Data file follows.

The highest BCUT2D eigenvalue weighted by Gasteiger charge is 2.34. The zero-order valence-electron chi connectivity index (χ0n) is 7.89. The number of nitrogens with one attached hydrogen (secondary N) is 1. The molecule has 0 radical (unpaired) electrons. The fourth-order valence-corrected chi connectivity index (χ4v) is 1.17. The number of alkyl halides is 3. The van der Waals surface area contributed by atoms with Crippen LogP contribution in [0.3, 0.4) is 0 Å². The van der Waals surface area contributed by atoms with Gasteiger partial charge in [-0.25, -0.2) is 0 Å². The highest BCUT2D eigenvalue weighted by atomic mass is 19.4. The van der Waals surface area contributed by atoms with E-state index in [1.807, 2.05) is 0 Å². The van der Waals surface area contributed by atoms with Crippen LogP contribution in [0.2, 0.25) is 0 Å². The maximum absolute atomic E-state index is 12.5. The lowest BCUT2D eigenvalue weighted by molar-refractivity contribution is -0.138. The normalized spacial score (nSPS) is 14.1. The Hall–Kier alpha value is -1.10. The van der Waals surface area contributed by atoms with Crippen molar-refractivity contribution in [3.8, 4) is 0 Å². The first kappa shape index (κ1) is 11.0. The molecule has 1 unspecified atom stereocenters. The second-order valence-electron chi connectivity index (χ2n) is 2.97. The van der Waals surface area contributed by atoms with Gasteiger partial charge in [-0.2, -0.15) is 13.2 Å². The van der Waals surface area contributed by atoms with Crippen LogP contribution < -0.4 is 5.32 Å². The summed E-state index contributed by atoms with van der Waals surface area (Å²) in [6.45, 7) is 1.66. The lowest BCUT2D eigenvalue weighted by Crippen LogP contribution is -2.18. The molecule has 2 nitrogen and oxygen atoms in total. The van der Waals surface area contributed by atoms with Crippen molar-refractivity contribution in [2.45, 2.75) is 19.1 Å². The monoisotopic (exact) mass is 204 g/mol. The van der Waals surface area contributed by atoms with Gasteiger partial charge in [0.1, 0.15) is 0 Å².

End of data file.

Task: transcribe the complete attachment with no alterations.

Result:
The highest BCUT2D eigenvalue weighted by Gasteiger charge is 2.34. The zero-order valence-electron chi connectivity index (χ0n) is 7.89. The number of nitrogens with one attached hydrogen (secondary N) is 1. The molecule has 0 radical (unpaired) electrons. The fourth-order valence-corrected chi connectivity index (χ4v) is 1.17. The number of alkyl halides is 3. The van der Waals surface area contributed by atoms with Crippen LogP contribution in [0.3, 0.4) is 0 Å². The van der Waals surface area contributed by atoms with Gasteiger partial charge in [-0.25, -0.2) is 0 Å². The highest BCUT2D eigenvalue weighted by atomic mass is 19.4. The van der Waals surface area contributed by atoms with E-state index in [1.807, 2.05) is 0 Å². The van der Waals surface area contributed by atoms with Crippen LogP contribution in [0.2, 0.25) is 0 Å². The maximum absolute atomic E-state index is 12.5. The lowest BCUT2D eigenvalue weighted by molar-refractivity contribution is -0.138. The normalized spacial score (nSPS) is 14.1. The Hall–Kier alpha value is -1.10. The van der Waals surface area contributed by atoms with Crippen molar-refractivity contribution in [3.8, 4) is 0 Å². The first kappa shape index (κ1) is 11.0. The molecule has 1 unspecified atom stereocenters. The second-order valence-electron chi connectivity index (χ2n) is 2.97. The van der Waals surface area contributed by atoms with Gasteiger partial charge in [-0.2, -0.15) is 13.2 Å². The van der Waals surface area contributed by atoms with Crippen LogP contribution < -0.4 is 5.32 Å². The summed E-state index contributed by atoms with van der Waals surface area (Å²) in [6.45, 7) is 1.66. The lowest BCUT2D eigenvalue weighted by Crippen LogP contribution is -2.18. The molecule has 2 nitrogen and oxygen atoms in total. The van der Waals surface area contributed by atoms with Crippen molar-refractivity contribution in [2.45, 2.75) is 19.1 Å². The monoisotopic (exact) mass is 204 g/mol. The van der Waals surface area contributed by atoms with Gasteiger partial charge in [0.1, 0.15) is 0 Å².